How to Hang a Bear Bag, and Bear Bags vs Bear Canisters – The Basics of Backcountry Food Storage
Updated: Jul 10
At the end of a long day on the trail or the river, you’re not the only one at your campsite who’s going to be hungry. All kinds of critters are going to want in on whatever food you’re camping with; animals from field mice and marmots, to raccoons and bears.
If you’ve never experienced a four-legged food thief on a backpacking trip, take it from me; even a mouse can easily chew its way through your shiny new backpack while you’re asleep. And when it comes to bigger animals, securing your food—and toothpaste, sunscreen or other smelly toiletries and gear—isn’t just to keep animals from taking a bite out of that summer sausage you brought along, or even to keep them from smashing a window and rummaging through your rig while you’re car camping; it’s also to keep them from taking a bite out of you.
On top of that, preventing unwanted human/wild animal interactions will help keep wildlife safer, too; bears that become too familiar and comfortable around people often become a nuisance, if not downright dangerous, a situation that can lead to human and/or animal injury and the ensuing necessity of wildlife destruction.
With that in mind, there are a couple of options when it comes to backcountry food storage. (Bear in mind—no pun intended—that whatever option you choose for securing your food, it’s important to place it 100 yards downwind from where you intend to sleep, and for both your sleeping area and your food storage are to be 100 yards from where you cook your food; think of a triangle with each of these spots making up the corners. That way, if a bear or other large animal catches the scent of your food and comes over to explore, he’ll still be far enough away from your tent that he’ll hopefully leave you alone.) Bear Canisters: Bear canisters are hard-sided, usually plastic containers that are designed to be nearly impossible for bears to break or to open. In some places, they’re legally required if you’re camping overnight. The problem with bear canisters is that they heavy, large, and can’t be folded down or compressed in order to take up less space. That said, if you're camping in an area known to have aggressive wildlife, a bear canister is a great choice. They’re certainly easy to use, and they a solid choice for short trips where you’re less likely to be concerned about pack weight. They are also a great for car camping, when you can bring everything but the kitchen sink and not have to worry about weight at all. And, in some cases—like places where there are no trees from which to hang a bear bag, or in places where bears are savvy enough to bring down a bear bag—they’re your only option.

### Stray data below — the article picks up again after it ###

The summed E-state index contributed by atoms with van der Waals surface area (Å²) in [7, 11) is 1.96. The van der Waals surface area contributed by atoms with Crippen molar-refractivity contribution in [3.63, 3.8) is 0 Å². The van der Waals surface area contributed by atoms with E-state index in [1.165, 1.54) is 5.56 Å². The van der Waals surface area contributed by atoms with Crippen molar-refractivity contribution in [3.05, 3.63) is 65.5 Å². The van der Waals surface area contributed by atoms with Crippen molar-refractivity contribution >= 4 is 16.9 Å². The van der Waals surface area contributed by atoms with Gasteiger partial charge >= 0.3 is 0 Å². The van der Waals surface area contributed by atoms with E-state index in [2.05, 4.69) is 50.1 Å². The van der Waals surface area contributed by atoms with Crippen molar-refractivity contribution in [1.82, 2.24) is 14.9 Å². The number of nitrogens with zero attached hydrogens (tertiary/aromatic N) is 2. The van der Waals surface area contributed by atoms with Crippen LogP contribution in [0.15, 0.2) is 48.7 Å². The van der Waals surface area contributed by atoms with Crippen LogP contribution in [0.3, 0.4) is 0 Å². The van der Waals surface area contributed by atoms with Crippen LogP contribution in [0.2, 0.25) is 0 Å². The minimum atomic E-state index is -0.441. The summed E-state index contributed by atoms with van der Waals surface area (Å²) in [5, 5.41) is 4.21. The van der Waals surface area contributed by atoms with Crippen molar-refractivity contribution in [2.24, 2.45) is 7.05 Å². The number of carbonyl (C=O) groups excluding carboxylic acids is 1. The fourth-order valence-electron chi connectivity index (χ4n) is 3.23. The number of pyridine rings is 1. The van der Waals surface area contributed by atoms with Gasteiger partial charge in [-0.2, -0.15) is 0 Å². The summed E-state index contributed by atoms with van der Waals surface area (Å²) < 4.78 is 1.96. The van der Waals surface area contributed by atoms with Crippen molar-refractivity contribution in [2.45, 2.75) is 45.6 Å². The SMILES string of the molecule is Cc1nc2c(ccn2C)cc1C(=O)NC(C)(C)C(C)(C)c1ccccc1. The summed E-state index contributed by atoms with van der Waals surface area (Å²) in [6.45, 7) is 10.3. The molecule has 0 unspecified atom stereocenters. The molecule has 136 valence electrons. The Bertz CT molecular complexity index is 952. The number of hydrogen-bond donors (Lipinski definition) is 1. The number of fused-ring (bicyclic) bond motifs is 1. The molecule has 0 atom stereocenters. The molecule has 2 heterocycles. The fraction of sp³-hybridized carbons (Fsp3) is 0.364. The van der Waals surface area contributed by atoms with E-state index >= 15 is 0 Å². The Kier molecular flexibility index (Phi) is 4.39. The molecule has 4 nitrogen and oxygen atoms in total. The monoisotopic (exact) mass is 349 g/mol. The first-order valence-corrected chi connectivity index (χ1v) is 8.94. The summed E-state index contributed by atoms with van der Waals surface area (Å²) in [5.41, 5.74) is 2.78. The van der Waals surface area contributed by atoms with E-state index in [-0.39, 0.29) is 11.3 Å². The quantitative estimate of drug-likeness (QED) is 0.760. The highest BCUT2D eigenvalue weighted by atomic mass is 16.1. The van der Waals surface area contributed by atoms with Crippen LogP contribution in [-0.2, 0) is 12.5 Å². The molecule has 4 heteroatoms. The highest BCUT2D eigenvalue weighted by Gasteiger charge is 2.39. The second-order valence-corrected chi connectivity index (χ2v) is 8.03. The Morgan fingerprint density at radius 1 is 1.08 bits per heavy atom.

Bear Bags: My personal go-to for food storage in the backcountry, a bear bag provides a lightweight, easily packable option that, while perhaps not as secure as a bear canister, can easily keep your food and other interesting-smelling items out of reach of critters. And they make up for their less-durable construction by taking up significantly less room in your pack, and by costing a fraction of the price of a bear canister.
Though purpose-built bear bags exist, all you really need is a durable storage sack or stuff sack large enough to hold all your smelly stuff, about 50-to-100 feet of nylon cord… and that’s really it (though some folks tie a carabiner or other weighted item to the cord to weight it when thrown).
These are the basic components of my bear bag: the REI Co-op Durable Stuff Sack, and PMI's 3mm Utility Cord - Package of 50 ft., both available at REI.
And this is how you rig up a basic bear bag hang:
Tie one end of the nylon cord to your bear bag, and tie a rock, heavy stick, or—if you brought it with you—heavy carabiner to the other end of the cord.
Now you need to find a tree branch that will allow you to hang your bag 10-to-12 feet off the ground, extends at least four feet away from the trunk of the tree, and can support the weight of everything in your bag… but not the weight of a curious bear.
Toss the weighted end of the cord over your selected branch—or, if the campsite has a purpose-built bear bag hanger/bear pole—load up your bag with all your fragrant items, and haul it up so it’s hanging in the air, again, 10-to-12 feet off the ground, and four feet away from the trunk of the tree.
Tie off the nylon cord around either the tree from which you bag is hanging or another one nearby, and you’re set!
And there you have it: Two great options for keeping your food—and, hopefully, yourself safe from critters, and for keeping critters safe from unwanted human interaction and dangerous habituation.
Now all you need to do is practice tossing a weighted cord over a tree branch…